Hardly anyone had a better high school football season last fall than Rick Manago of Anacostia, but hardly any college coaches have taken notice. He hopes that will change Saturday night.
"I hope something comes of the game," Manago said. "I love football. I love to play football. I want to play college football."
Manago will start at free safety in the 18th annual D.C. Coaches' Association East-West All-Star Game Saturday at Cardozo at 5. He was selected to the Interhigh all-conference team after leading the league with 11 interceptions. That figure was all the more impressive considering Manago, 5-foot-10, 155 pounds, was in his first season at the varsity level. Until last year, he said he never had enough interest in football to try out for the team.
"He was a big surprise," said Anacostia defensive coach Eddie Williams. "The question I asked was why he didn't play before? He was a kid who was very knowledgeable of the game. He just needed someone to bring it out of him. It's very hard to learn our system in one year and be a leader in our system. Rick was both."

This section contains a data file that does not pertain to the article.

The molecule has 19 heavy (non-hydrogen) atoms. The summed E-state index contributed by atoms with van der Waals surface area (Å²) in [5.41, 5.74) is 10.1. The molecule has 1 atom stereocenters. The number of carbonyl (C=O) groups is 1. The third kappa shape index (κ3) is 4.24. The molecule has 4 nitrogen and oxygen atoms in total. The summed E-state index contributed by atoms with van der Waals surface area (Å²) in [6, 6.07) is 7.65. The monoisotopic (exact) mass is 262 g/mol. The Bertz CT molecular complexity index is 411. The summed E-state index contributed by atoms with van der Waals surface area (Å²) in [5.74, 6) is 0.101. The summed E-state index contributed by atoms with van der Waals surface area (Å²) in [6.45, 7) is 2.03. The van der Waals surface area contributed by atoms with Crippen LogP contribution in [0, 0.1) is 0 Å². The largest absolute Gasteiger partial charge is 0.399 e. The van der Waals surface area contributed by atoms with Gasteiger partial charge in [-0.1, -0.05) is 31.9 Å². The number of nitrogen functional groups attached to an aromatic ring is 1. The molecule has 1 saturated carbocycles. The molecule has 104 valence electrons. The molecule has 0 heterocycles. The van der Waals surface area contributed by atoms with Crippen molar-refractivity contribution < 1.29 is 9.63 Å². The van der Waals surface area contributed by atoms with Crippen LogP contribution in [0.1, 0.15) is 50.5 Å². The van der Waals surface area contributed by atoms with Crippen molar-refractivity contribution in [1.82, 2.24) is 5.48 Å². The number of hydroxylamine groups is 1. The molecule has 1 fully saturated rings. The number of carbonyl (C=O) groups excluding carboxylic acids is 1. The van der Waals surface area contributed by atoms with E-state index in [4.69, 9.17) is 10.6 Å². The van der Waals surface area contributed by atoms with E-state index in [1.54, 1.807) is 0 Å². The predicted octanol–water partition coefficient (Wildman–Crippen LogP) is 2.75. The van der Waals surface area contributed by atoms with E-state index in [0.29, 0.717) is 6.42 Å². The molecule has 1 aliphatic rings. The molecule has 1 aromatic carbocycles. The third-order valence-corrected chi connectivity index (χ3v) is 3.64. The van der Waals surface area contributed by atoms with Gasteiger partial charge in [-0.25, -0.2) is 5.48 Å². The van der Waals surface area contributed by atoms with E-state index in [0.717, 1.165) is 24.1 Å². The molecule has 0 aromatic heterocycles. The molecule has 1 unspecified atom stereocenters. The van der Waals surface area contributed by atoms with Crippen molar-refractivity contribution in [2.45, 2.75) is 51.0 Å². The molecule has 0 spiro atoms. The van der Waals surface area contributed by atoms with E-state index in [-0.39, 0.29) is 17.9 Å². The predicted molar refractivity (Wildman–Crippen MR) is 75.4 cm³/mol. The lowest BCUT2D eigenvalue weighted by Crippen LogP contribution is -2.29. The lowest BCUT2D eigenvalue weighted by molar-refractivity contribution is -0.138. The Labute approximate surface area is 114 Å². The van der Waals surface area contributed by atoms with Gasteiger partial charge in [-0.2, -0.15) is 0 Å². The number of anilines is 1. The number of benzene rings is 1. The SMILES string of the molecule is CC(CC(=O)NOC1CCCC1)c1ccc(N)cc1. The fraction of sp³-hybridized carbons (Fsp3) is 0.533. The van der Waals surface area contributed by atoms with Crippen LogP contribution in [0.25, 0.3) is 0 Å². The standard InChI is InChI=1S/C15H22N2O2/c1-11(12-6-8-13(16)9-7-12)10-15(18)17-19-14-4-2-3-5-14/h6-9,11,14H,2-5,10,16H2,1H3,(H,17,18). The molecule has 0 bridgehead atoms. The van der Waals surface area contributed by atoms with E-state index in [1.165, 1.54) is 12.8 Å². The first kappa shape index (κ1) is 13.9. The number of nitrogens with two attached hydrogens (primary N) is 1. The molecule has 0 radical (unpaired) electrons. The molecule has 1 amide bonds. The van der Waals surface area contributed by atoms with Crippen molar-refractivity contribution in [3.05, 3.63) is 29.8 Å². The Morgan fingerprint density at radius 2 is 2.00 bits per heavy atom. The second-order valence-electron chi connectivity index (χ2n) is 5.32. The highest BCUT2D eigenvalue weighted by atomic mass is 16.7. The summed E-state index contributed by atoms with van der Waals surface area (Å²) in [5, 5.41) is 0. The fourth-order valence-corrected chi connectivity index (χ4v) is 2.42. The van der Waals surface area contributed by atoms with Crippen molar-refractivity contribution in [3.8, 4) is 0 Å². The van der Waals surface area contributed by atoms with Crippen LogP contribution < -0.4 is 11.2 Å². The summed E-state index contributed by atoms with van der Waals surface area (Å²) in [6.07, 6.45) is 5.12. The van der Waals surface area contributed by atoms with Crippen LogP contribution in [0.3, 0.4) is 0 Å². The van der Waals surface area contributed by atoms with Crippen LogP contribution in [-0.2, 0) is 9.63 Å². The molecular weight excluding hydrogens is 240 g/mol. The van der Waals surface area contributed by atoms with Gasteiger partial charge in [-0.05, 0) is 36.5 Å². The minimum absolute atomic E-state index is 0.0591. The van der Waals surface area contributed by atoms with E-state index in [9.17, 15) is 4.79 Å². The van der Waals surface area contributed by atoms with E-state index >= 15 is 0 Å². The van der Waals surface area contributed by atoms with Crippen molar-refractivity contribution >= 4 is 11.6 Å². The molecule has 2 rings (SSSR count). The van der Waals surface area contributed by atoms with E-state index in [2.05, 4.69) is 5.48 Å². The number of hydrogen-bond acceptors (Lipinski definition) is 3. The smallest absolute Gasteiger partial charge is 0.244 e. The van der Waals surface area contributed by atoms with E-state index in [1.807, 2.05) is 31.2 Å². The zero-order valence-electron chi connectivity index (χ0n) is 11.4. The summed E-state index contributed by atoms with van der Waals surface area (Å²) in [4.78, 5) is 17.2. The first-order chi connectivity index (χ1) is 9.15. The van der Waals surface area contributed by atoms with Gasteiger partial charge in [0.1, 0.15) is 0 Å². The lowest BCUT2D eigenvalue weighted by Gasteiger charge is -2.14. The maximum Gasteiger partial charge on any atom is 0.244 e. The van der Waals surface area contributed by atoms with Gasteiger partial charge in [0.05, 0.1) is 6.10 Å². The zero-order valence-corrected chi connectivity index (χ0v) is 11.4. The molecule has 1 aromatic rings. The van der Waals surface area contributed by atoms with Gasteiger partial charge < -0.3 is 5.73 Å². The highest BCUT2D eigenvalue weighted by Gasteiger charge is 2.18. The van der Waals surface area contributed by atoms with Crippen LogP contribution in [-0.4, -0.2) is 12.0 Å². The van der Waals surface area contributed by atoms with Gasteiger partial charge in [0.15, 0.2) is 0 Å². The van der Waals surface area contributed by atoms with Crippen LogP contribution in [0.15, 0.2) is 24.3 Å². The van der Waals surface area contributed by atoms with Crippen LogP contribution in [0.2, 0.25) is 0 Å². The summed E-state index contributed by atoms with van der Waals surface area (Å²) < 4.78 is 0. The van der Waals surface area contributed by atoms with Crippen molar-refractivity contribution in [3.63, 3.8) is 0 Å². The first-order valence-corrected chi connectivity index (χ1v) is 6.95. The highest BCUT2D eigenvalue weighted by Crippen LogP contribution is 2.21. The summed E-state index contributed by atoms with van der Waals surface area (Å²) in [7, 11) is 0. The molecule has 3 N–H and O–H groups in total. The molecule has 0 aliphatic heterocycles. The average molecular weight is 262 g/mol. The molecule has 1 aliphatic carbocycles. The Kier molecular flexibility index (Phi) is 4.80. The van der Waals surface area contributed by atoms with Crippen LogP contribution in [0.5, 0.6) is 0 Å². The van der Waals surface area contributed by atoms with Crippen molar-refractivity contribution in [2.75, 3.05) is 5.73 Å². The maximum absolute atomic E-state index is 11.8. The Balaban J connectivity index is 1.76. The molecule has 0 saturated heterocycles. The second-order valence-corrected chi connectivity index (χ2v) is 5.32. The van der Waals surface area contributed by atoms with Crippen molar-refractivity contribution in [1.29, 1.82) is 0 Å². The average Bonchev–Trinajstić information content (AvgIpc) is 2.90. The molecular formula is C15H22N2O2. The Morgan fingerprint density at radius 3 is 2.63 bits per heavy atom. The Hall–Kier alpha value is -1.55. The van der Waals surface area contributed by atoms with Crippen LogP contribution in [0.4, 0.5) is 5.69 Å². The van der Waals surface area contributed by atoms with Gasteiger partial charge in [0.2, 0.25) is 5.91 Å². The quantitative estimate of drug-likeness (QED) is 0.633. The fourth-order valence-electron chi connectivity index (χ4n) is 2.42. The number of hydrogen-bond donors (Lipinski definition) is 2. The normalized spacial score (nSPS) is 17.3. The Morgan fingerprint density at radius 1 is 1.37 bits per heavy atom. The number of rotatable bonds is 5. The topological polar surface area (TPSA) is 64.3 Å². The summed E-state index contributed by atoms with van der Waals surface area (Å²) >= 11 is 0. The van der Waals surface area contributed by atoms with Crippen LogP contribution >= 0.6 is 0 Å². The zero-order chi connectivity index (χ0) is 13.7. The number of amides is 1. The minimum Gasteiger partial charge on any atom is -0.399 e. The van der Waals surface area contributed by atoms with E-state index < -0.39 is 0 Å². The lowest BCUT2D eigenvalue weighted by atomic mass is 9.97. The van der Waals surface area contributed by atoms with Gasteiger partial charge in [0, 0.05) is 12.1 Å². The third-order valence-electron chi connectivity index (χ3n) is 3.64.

Said Manago: "To be honest with you, I looked at the All-Met team and saw that the people in my position had seven or eight interceptions and I felt bad I didn't even make honorable mention. All my friends kept saying, 'It's because they don't know about you, Rick.' "
He quickly had made a name for himself in the league, including three interceptions against Eastern and two against Ballou. Opponents started to avoid throwing to his side of the field, but "by watching the quarterback's eyes" Manago always seemed to get another interception.
"When a big play was needed, I used to always think when I was back in my stance, 'I'm going to do it,' " Manago said. "Throw it my way. I like the ball to come to me . . . so I can get the spotlight play. I like that."
"He's a good ballplayer," said Eastern Coach James Fields. " . . . Somebody just needs to give him a shot."
If Manago doesn't get a scholarship, he likely will attend Howard University to study computer science and might be a walk-on. Either way, he cherishes the memories of last season, the thrill of an interception.
"It feels real good, like an explosion inside," Manago said. "Everybody's cheering and it's like everybody's looking at you on that one play."